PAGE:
What is TPMS?

The tire pressure monitoring system (TPMS) primary function is to make the driver aware of the state of tire pressure within the wheels.

When the tire sensor indicates “low tire pressure”, the TPMS system sends an RF signal to the ECU on the vehicle that determines if the pressure is below the threshold, which then will indicate a TPMS symbol or position-specific display, depending on the vehicle.

Direct vs. Indirect TPMS Systems

There are two types of TPMS systems:

  • Direct TPMS
    The direct TPMS systems use TPMS sensors inside the wheel to report pressure data to the vehicle’s ECU in real time, covering Asian, Amercian and European vehicles, which are more accurate and reliable to indicate which tire is underinflated.
  • Indirect TPMS
    The indirect TPMS system uses an ABS system to monitor the speed of the wheel and communicate to the ECU, covering Asian and some European vehicles.
    Indirect systems are less reliable since they cannot tell the driver which tire is low on pressure, and won’t warn the driver if all four tires are losing pressure at the same time.
Types of TPMS Relearn Procedures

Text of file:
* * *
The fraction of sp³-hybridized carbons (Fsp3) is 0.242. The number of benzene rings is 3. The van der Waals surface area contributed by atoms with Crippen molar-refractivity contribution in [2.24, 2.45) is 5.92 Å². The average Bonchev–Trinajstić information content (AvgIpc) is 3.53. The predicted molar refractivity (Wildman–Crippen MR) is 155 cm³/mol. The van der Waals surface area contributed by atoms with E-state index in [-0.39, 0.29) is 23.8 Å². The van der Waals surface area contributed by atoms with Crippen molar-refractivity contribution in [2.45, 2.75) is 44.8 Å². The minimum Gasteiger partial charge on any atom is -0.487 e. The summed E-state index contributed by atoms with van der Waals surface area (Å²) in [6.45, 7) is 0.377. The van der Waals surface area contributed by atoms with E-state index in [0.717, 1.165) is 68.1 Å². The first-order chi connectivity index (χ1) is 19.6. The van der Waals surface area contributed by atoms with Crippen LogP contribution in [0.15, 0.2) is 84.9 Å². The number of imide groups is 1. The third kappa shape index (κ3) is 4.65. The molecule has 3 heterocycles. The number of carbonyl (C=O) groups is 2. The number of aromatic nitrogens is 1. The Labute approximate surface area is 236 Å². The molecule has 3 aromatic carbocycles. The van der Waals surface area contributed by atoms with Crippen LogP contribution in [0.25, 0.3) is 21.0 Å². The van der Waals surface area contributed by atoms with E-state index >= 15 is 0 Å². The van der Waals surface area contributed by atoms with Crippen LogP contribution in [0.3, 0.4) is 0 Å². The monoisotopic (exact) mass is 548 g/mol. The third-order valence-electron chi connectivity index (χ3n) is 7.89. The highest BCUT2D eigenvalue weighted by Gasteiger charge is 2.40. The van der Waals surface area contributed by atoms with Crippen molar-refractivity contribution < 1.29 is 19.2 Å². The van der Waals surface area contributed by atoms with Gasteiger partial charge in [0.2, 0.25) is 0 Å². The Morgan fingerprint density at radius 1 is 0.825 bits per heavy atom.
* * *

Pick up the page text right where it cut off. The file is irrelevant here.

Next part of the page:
When a service has been performed to the direct TPMS system, such as air pressure adjustment, tire rotation or replacement of sensors, most vehicles will require a TPMS system relearn to be performed.

Relearn procedures vary by manufacturer, so a technician must know if a relearn procedure is necessary to put the vehicle in “learn” mode.

Although relearn procedures differ from manufacturer to manufacturer, the 3 types of relearn procedures are:

  • Auto Relearn
  • Stationary Relearn
  • OBD Relearn.

Furthermore, some vehicles may use a combination of two or more relearn types.

Indirect TPMS systems use an initialization procedure which may require a TPMS tool to figure out the steps involved to reset the system.

The chart below represents the three types of TPMS relearn procedures within the market of Asian, Amercian and European vehicles equipped with direct TPMS systems.

Auto Relearn